I loved Fujifilm’s Velvia film simulation when I used the X-H1. From the beginning of using Capture One I wanted to make a style that mimics the look of the Velvia film simulation. There were two reasons even while I knew I could get that look for Fujifilm’s raw -files in Capture One. First, I wanted to learn how to tune such a style that works well with nature related subjects like landscapes and animals. Second, I think it is always best to have a style that is not dependent of the camera used.
I started studying this style long ago, and I just couldn’t get it right. I even forgot my efforts after a while. But now I found I had enough motivation to go through the process. I had earlier processed some test photos in-camera with Velvia film simulation during the time I had the X-H1. Even though I marked that the processed files were at “zero”-settings it might be that I had my preferred warm yellow tint (one step into yellow) in those processed photos. At least it seems that my new style came just a bit warmer in look than what Capture One’s Velvia-curve looks like.
Biggest challenge to tune this style was related to the Capture One’s color editor. It is a nightmare to use when you want to adjust adjacent colors with different hue-shifts or saturations. You easily get banding that is visible for example in color gradients that come up in skies with shots taken towards sun. But I think I managed to handle the problem in my final versions.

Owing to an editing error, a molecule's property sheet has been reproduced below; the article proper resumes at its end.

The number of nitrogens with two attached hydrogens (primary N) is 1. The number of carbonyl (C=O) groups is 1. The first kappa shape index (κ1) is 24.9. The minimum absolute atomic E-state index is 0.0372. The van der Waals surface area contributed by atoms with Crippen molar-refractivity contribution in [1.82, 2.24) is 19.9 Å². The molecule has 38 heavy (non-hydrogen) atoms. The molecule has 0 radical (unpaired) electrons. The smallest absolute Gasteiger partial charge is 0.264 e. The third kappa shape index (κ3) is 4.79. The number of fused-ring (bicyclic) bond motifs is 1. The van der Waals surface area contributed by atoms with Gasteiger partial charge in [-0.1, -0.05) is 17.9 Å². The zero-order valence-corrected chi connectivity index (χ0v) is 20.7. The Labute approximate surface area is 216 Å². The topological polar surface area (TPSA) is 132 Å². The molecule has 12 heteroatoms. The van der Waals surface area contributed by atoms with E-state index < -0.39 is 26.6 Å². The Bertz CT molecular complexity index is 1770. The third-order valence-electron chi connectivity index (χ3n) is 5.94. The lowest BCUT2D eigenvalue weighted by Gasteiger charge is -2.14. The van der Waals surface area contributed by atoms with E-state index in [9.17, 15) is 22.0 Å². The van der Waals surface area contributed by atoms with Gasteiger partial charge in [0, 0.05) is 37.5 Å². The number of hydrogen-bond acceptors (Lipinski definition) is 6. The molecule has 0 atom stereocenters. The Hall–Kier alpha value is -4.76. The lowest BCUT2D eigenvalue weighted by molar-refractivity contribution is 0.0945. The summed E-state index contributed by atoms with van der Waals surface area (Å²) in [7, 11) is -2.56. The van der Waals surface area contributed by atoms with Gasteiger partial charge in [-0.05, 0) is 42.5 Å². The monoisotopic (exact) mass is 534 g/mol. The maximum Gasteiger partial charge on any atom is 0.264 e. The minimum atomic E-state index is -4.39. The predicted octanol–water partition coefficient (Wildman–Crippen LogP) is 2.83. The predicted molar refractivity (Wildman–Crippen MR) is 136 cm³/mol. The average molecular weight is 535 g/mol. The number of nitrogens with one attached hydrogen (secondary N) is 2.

This new style is modeled after the Velvia film simulation (not the real film). It is warm, as I mentioned above. And it has some tweaks, for example to the contrast, that deviate a bit from the film simulation. I acknowledge some differences here and there, but overall the look is quite close and for me it is very useful. With this style everything looks bold and colorful. Brown skin tones look even more brown, red skin tones look even more red with this style. The greens are unnatural, though appealing. And I have to mention that I am happy Fujifilm made their Velvia film simulation better looking than their original film from where that film simulation got it’s name. Fujifilm got it right when they expressed that the Velvia film simulation is made to give “memory colors”, colors we afterwards think were what we saw even though they are not “true” to the scene.
Here is the link to download the style: